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Lean Strategy: Fill the Pipeline
March, 2016

A recent LinkedIn post highlighted that when a song is heard over and over again, people tend to remember the lyrics. We've all experienced this, and we even observe it on a daily basis. How can all this 'learning' be happening, without any formal training behind it? Could it be that the workplace conception that formal training is required for learning is wrong?

This may start a firestorm, but there is thousands of years of evidence that formal training isn't the best way to learn, well, anything! Early humans and proto-humans learned by observation, and learned by doing. There was no such thing as classroom learning, because there was no classroom. In antiquity, and all the way up to a few centuries ago, mentoring, and especially text copying by scribes, was the primary way knowledge was transferred.

Only when tasks & knowledge sets were broken down into their fundamental elements were 'classrooms' invented to transfer simple facts to larger groups. But up to that point, listening, doing, and rote copying were the natural

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Bill Kluck
The Northwest Lean Networks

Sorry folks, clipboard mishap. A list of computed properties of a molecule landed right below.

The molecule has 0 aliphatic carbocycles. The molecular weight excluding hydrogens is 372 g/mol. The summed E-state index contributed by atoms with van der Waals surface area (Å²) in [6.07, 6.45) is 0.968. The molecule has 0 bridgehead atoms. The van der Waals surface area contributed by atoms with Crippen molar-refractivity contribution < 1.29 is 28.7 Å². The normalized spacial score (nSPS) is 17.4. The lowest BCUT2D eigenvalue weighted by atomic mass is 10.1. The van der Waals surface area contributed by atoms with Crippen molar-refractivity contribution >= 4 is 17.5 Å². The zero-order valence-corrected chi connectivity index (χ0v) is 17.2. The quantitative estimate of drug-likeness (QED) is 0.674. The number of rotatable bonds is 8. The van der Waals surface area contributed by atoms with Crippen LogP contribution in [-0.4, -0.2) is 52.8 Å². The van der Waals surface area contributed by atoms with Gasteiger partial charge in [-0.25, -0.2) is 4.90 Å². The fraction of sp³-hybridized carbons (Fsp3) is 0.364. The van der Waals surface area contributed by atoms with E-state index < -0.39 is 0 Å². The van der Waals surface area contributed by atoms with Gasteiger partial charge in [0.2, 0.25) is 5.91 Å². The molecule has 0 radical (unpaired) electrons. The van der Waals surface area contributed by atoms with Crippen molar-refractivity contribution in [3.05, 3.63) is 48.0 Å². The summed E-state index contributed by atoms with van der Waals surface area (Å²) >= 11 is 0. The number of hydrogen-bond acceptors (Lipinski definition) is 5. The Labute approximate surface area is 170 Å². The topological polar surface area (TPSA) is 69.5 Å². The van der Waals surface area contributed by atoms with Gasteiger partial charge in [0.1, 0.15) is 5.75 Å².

W. Edwards Deming said, "It is not necessary to change. Survival is not mandatory.".

I really enjoy LinkedIn discussions, they give us a way of thinking about our day-to-day challenges in new and interesting ways. For over 25 years now, I've been fortunate enough to work with clients on a global scale, assisting in implementing lean strategy & concepts. These discussions are reminiscent of NWLEAN conversations (http://www.nwlean.net/) which began back in 1997 (and some still going today!).

My initial foray into lean began while I was in the aerospace industry, when I attended a certification course at the University of Kentucky. I was quite impressed with the UK's treatment of the subject, the focus on customer, and the focus on organizational learning. Many of the core concepts learned remain with me today.

It may be interesting to note that some of things taught, I've learned over time, are really not lean at all, and can be quite confusing (even to those who've been in the profession!). I think mainly this is due to consultants & academics who have tried to 'put their mark' on lean, adding complexity where none is needed.